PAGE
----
The recent deal made between the EU and Turkey is exacerbating the vulnerability of these people. Under the deal, migrants and refugees who arrive in Greece from Turkey face being sent back once they have been registered and their individual asylum claim processed. For each Syrian returned from Greece to Turkey, one will be sent the other way for direct resettlement in Europe. This deal is inhumane and conditions the resettlement of a refugee on the basis that one will risk their life on the dangerous journey to Greece.

The deal will only increase the prices of smugglers shipping desperate people across the seas. It will also lead to changes in migration patterns, which could lead to even deadlier crossings. The Guardian published a story on Friday reporting that Turkey-based smugglers have begun to re-advertise trips between Turkey and Italy, the first hint of a shift in migration patterns as a result of the deal. According to the article, smugglers were offering places for $4,000 (£2,780) per person, four times the cost of a journey from Turkey to Greece.

Turkey is also not a safe place for people to return to. The conditions for refugees in Turkey are not adequate. Two million of the three million refugees are living outside camps, meaning that access to services is extremely limited. The country has been accused of refoulement (the expulsion of persons who have the right to be recognised as refugees) and has mistreated refugees. It is not a full signatory to the 1951 Convention relating to the Status of Refugees. Turkey retains a geographic limitation to its ratification of the convention which means that only those fleeing as a consequence of “events occurring in Europe” can be given refugee status.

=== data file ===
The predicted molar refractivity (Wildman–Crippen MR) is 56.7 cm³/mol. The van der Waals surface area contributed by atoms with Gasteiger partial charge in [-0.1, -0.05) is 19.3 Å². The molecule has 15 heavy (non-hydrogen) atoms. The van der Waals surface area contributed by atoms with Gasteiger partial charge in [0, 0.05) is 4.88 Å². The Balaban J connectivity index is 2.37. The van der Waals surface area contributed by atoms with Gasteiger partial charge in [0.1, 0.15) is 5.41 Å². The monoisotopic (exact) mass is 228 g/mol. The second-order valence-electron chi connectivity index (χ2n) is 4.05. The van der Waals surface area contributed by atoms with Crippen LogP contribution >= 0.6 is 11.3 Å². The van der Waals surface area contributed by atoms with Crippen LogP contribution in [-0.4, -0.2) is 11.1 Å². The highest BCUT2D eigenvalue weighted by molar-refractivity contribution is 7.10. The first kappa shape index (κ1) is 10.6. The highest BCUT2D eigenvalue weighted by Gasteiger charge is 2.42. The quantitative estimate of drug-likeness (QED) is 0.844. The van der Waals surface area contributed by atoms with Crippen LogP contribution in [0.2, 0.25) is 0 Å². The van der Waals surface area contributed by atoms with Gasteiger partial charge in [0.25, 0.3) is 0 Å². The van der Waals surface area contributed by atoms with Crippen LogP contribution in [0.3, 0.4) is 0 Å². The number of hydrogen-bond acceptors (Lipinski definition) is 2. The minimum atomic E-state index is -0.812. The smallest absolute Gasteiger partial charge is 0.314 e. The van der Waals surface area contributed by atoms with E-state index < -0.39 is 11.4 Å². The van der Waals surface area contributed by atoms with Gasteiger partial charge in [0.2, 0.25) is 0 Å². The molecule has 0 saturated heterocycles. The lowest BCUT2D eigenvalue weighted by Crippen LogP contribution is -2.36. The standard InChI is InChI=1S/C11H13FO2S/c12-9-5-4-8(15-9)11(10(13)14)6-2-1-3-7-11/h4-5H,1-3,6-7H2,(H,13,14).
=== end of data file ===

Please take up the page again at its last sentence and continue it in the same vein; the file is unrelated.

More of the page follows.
The deal compromises the rights of individual asylum seekers to a fair and timely asylum process. Summary processing by nationality will endanger the asylum chances of those who have faced discrimination as a result of issues such as their sexual orientation or unfair laws from their country of origin. The deal is transparently a business deal under which the 60% of the 50,000 people now in Greece who are non-Syrians will greatly suffer.

Anger is rising in Greek detention centres as well as at the border, creating an unsafe environment for the vulnerable as the deal evidently fails to address key issues. This deal is creating an even more precarious situation in which asylum seekers face a huge risk of their cases falling through the cracks due to bureaucracy and untrained and inexperienced staff. This is a European as well as a humanitarian catastrophe.

The views expressed in this article belong to the author and do not necessarily reflect the editorial policy of Middle East Monitor.

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ArticleEUEurope & RussiaOpinionTurkey